Aside from looking a bit dark, the Wii U Virtual Console version does what you expect. You can remap the buttons and play on the Wii U Gamepad (and make use of save states, of course) but otherwise it’s just a solid version of the game.
Erm, we’re running out of things to say about Super Mario Bros. RIP Miiverse?
Just when you were starting to get bored of the most seminal of video games (for shame!), Luigi arrives to shake you up with a remix. Super Luigi Bros. is a mode in NES Remix 2 which enables you to play through the entire original game in reverse. That might not sound like much, but after running from left to right for decades, muscle memory makes doing it backwards feel totally different.
Ultimate NES Remix for the 3DS offered the entire game again, although this time running at double regular speed. Gameplay-wise, it’s the same old story, but Speed Mario Bros. adds another welcome spin on a game we’ve played to death.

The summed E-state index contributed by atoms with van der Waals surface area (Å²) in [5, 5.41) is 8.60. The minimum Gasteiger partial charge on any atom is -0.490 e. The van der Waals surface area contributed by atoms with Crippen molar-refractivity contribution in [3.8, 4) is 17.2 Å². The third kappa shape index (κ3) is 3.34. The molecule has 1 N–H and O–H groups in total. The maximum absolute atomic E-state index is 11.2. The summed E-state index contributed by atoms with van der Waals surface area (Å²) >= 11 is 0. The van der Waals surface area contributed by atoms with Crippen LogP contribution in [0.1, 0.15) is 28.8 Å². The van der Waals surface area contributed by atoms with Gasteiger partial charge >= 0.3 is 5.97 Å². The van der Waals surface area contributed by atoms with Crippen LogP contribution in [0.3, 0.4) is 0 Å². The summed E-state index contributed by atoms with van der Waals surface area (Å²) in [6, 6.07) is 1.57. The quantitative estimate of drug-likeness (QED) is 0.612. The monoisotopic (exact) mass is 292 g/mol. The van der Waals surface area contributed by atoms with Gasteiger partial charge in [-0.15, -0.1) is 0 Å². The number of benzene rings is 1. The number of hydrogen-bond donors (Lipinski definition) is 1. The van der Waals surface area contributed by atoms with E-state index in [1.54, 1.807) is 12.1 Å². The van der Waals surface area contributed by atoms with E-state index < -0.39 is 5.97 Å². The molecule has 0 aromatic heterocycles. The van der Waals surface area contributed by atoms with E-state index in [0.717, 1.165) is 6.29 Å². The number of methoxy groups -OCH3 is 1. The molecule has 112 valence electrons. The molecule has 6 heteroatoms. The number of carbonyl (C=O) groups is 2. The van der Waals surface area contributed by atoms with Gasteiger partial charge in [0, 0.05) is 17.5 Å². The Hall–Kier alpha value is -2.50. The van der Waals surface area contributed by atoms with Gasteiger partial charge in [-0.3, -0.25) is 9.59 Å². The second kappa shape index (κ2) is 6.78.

Can you imagine if Nintendo somehow left this game off the NES Classic Mini? No, it’s unthinkable, even for a company known for making some odd decisions. This one offers decent emulation of the game along with that classic pad feel and the convenience of a tiny console that connects easily to modern TVs. Not a bad way to play at all.